Music

Guess who’s still haunting David Bazan?

John J. Thompson

The author Flannery O’Connor said that while the culture of the American south was not actually Christ-centered, it was, in fact, “Christ haunted.” As a relatively recent transplant to the region I get her point. Even among people and institutions that have intentionally left the confines of faith, the shadow of the Gospel looms large. The same can be said for indie rocker David Bazan’s moody music. There may be no better example of Christ-haunted indie rock than the droning of this gloomy Christian expatriate.

Bazan began his musical career as the front man of Pedro the Lion. Although he never quite became the Christian rock star many in the press like to suggest, he did quickly win over the indie/alternative/Cornerstone Festival wing of the family of faith with his painfully honest, navel-gazing, post-emo songs. In fact, it could be argued that he made more waves with fans and press with the release of 2009’s Curse Your Branches - known as the album in which he broke up with Jesus - than he ever enjoyed as a supposed Christian artist. He continued the divorce proceedings with 2011’s Strange Negotiations and numerous transparentinterviews. Interestingly, Bazan seems to have ended up talking about God a lot more since he stopped believing in Him.

Now, five years after the breakup, Bazan is back with what may be his most accessible and inviting collection yet. Bazan Monthly - a project that was released at a rate of two songs per month, each batch available on seven-inch vinyl or download - is now complete. Analog synth sounds, well-arranged and mostly digital percussion and a somehow more welcoming vocal presentation all combine to create a David Bazan record that I have been able to listen to over a dozen times without becoming depressed or angry.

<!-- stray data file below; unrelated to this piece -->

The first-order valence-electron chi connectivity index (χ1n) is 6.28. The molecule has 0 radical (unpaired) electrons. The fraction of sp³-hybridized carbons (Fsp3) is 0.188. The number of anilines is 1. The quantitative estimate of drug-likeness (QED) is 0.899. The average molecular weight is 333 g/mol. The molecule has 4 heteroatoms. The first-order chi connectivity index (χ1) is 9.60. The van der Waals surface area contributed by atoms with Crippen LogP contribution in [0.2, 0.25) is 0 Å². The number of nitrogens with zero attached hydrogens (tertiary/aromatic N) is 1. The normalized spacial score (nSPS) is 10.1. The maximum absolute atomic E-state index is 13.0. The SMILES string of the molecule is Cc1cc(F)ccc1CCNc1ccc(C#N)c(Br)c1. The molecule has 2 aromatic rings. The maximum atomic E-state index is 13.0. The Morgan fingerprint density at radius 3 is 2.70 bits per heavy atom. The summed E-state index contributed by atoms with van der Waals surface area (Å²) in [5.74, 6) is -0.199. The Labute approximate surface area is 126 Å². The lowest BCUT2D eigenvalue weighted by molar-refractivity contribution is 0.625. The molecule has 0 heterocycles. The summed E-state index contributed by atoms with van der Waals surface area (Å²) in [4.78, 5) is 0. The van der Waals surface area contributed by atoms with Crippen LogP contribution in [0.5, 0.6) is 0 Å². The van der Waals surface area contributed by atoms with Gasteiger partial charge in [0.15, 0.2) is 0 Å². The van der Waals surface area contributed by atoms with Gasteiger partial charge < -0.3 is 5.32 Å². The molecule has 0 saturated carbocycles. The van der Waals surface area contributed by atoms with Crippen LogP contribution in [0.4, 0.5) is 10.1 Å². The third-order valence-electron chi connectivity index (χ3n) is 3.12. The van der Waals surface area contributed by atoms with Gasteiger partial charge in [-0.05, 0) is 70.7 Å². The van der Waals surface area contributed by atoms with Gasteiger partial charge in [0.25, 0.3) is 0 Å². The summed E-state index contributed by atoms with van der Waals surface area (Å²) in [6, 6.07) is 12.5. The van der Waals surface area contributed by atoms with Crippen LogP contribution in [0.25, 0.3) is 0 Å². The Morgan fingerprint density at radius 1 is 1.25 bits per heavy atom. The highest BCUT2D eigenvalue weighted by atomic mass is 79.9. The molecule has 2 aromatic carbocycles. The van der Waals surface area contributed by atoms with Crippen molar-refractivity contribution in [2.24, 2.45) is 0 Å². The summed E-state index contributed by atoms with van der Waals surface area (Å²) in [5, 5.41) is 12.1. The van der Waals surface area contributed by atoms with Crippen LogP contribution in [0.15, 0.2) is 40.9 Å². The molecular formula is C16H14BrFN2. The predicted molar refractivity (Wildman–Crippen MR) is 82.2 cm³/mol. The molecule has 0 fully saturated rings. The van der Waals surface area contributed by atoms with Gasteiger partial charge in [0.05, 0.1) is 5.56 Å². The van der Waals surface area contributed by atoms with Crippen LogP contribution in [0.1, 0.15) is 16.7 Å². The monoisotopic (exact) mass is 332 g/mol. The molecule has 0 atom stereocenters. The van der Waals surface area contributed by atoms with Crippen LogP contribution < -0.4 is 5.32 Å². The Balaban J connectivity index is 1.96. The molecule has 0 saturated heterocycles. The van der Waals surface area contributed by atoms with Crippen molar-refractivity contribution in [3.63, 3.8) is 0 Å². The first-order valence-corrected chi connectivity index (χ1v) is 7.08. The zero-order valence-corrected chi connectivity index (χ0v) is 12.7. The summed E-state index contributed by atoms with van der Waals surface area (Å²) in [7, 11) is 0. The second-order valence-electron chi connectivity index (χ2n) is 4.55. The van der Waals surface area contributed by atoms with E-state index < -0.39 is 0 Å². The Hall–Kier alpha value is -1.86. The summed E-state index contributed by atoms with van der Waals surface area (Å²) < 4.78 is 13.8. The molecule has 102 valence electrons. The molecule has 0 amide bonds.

But make no mistake; it’s still about how much he isn’t a Christian. And he uses more Biblical references and Christian clichés than ever to get that point across.

Bazan's indie apostasy has never sounded better.

The set kicks off with “Impermanent Record.” A cool, ’80s sounding polyrhythmic keyboard arpeggio takes 10 seconds to establish the album’s timbre before Bazan sings, “I was trembling with gooseflesh the first time I prayed to speak in tongues. I saw it coming and I tried to run, but now I make it up as I go along.” So begins the most Christ-haunted album I have heard in a long time.

Bazan Monthly is so loaded with Christian imagery I wonder what sense those outside the faith can make of it. Unlike previous Bazan music though, either under his name or the numerous side projects he has undertaken, these songs seem more about his own mental and spiritual cul-de-sacs than about the evangelical fundamentalists he is still fleeing. As such, he has crafted some of his best work yet. “Deny Myself” ponders why a man would deny himself anything he desires if he is detached from the Law. “Disappearing Ink” and “With You” offer rare upbeat moments. All of the tracks use that same highly effective palette of retro keyboard sounds and electronic drums to animate the underlying compositions. Even when the imagery becomes oblique, it goes down very easy. The prevailing theme seems to be one man’s search for trustworthy ethics after he intentionally cuts loose the anchor that tethered him to a childhood faith.

Bazan is disarmingly honest and emotionally consistent throughout all of his songs. A string of sold-out concerts and a load of critical love demonstrate a growing audience for his unique fare. His indie apostasy has never sounded better. U2’s Bono once said, “Great music is written by people who are either running toward or away from God.” I wonder, though, when Bazan’s running will stop? In the light of his breakup, these songs feel like pictures of an old girlfriend that he just can’t bring himself to delete.

Topics: Music, Culture At Large, Arts & Leisure, Theology & The Church, Faith